14 June 2022 | News
The strategic location of the Centre in Singapore provides proximity to this global hotspot and will help address a specific need for timely access to genetic data of the pathogens that pose disease threats
image credit- Duke-NUS
Leveraging the research, collaborations and commercialisation successes that have contributed to Singapore’s fight against the COVID-19 pandemic, Duke-NUS (National University of Singapore) has launched a new centre to further strengthen regional research capacity, cooperation and preparedness against future pandemics and public health threats.
Deputy Prime Minister and Coordinating Minister for Economic Policies Heng Swee Keat joined some 100 guests at the launch of the Centre for Outbreak Preparedness or COP. The launch, held at the Fullerton Hotel, was followed by a panel discussion on enhancing regional capacity to predict, prepare and respond to future health threats.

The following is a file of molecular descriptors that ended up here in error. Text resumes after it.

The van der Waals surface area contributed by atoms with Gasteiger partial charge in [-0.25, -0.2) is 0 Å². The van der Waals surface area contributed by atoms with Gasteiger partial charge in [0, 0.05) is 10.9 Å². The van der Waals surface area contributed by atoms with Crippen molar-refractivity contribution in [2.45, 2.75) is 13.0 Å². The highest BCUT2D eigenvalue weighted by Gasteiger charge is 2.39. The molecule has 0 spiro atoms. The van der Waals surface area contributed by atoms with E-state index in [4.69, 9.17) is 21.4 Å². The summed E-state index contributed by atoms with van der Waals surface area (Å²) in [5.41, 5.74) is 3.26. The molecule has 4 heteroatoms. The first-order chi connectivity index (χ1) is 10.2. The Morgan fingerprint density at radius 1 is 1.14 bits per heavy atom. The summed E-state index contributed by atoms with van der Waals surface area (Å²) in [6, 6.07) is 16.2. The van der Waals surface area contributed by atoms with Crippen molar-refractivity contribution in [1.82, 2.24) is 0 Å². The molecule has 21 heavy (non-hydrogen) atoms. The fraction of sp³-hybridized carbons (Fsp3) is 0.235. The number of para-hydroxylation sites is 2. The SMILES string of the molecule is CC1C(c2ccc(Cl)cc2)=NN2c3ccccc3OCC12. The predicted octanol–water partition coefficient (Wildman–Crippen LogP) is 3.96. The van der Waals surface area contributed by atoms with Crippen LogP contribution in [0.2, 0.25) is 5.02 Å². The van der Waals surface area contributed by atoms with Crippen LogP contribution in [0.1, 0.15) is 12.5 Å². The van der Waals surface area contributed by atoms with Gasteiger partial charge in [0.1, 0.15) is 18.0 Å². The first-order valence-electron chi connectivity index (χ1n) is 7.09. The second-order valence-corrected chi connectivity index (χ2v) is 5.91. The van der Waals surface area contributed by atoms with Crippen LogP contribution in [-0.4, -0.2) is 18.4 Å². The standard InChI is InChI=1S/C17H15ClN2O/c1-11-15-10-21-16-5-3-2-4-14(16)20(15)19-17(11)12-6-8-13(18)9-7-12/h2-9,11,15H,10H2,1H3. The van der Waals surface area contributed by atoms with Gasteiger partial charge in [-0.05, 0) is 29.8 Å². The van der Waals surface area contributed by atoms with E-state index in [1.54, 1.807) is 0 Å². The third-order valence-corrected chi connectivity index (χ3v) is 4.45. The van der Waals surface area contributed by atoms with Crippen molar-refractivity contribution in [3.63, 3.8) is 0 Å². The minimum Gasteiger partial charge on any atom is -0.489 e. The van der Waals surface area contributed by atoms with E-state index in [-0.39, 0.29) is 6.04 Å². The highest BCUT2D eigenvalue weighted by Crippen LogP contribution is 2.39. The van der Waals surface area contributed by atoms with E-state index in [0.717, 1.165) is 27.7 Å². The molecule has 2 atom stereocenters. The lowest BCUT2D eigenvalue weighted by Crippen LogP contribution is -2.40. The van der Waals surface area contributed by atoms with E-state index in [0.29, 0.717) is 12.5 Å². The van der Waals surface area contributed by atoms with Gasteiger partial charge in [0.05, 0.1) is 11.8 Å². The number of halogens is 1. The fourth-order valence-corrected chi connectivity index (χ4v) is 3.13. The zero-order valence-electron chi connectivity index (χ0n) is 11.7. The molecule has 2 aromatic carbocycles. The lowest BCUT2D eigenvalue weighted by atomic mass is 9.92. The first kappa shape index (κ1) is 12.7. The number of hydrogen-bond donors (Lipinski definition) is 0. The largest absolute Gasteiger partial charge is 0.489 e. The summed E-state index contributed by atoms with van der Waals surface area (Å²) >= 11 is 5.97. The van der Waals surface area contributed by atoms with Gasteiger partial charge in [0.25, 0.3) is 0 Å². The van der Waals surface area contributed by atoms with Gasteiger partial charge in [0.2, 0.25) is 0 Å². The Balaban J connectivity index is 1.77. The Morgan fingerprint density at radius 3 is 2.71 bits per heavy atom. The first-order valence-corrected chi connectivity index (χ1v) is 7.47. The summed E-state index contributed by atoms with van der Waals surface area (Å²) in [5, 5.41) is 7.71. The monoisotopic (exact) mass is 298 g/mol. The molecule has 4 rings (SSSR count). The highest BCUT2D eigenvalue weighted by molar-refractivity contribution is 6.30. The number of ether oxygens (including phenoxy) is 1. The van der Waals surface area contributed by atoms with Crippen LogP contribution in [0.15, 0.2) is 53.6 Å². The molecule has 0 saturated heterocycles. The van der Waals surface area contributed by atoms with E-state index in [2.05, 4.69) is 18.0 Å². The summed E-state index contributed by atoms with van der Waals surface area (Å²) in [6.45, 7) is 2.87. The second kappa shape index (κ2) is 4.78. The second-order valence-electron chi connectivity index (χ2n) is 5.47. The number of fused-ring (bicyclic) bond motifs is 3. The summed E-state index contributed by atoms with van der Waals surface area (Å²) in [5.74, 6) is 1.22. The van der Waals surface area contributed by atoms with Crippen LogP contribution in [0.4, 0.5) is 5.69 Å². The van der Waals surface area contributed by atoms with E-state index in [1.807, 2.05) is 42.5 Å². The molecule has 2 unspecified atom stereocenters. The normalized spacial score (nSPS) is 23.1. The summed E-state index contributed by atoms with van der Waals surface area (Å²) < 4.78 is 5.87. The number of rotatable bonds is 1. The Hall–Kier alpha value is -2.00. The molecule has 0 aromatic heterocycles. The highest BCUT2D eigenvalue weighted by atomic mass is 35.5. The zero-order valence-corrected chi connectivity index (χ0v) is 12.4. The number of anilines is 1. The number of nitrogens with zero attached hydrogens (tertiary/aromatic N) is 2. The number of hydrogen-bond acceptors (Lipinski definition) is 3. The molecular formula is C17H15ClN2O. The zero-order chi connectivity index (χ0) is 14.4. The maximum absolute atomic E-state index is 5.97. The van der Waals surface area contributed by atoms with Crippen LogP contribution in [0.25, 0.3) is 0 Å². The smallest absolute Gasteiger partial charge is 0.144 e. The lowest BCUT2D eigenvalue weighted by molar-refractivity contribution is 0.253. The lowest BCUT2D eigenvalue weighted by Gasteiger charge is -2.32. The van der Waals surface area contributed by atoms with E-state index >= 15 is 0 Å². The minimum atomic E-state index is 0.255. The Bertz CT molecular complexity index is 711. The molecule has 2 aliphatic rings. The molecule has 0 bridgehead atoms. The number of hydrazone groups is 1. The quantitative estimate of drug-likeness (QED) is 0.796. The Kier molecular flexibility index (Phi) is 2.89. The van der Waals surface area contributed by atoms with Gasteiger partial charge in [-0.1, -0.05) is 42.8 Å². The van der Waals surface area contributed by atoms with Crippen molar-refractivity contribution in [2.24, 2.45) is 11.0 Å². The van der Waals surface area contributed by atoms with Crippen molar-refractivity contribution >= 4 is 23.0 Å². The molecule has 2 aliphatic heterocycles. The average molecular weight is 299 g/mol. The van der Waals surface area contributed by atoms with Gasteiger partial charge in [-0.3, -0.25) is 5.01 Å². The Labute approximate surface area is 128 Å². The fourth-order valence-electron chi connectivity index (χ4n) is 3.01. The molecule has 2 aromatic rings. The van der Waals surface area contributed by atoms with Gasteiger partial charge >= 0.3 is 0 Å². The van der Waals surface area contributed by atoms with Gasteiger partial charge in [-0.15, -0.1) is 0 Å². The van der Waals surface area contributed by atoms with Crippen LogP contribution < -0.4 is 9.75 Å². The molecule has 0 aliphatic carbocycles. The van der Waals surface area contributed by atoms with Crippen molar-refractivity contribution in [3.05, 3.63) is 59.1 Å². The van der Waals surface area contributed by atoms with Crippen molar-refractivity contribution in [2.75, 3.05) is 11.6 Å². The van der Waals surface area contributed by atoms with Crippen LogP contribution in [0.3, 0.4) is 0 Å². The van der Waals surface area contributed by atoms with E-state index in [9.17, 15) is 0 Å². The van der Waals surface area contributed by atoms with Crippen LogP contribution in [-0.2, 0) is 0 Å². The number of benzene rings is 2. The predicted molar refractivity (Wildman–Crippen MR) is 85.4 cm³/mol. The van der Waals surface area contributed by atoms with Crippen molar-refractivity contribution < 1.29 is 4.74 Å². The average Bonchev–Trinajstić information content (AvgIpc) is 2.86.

Among the guests were Duke-NUS Governing Board Chairman Goh Yew Lin as well as members of the board, benefactors, partners and leaders from across the biomedical, healthcare and other sectors.
Introducing the new Centre, its director Professor Paul Pronyk highlighted that the Centre will leverage Duke-NUS’ strong partnerships around the world, with particular focus on research institutes in South and Southeast Asia to increase the region’s research capacity and capabilities.
In addition to its close ties with Duke-NUS’ parent university, the National University of Singapore, the Centre will also work closely with Singapore government agencies and key partners such as Singapore’s National Programme for Research in Epidemic Preparedness and Response (PREPARE), A*STAR’s Bioinformatics Institute (BII), the National Centre for Infectious Diseases (NCID) and the World Health Organisation (WHO).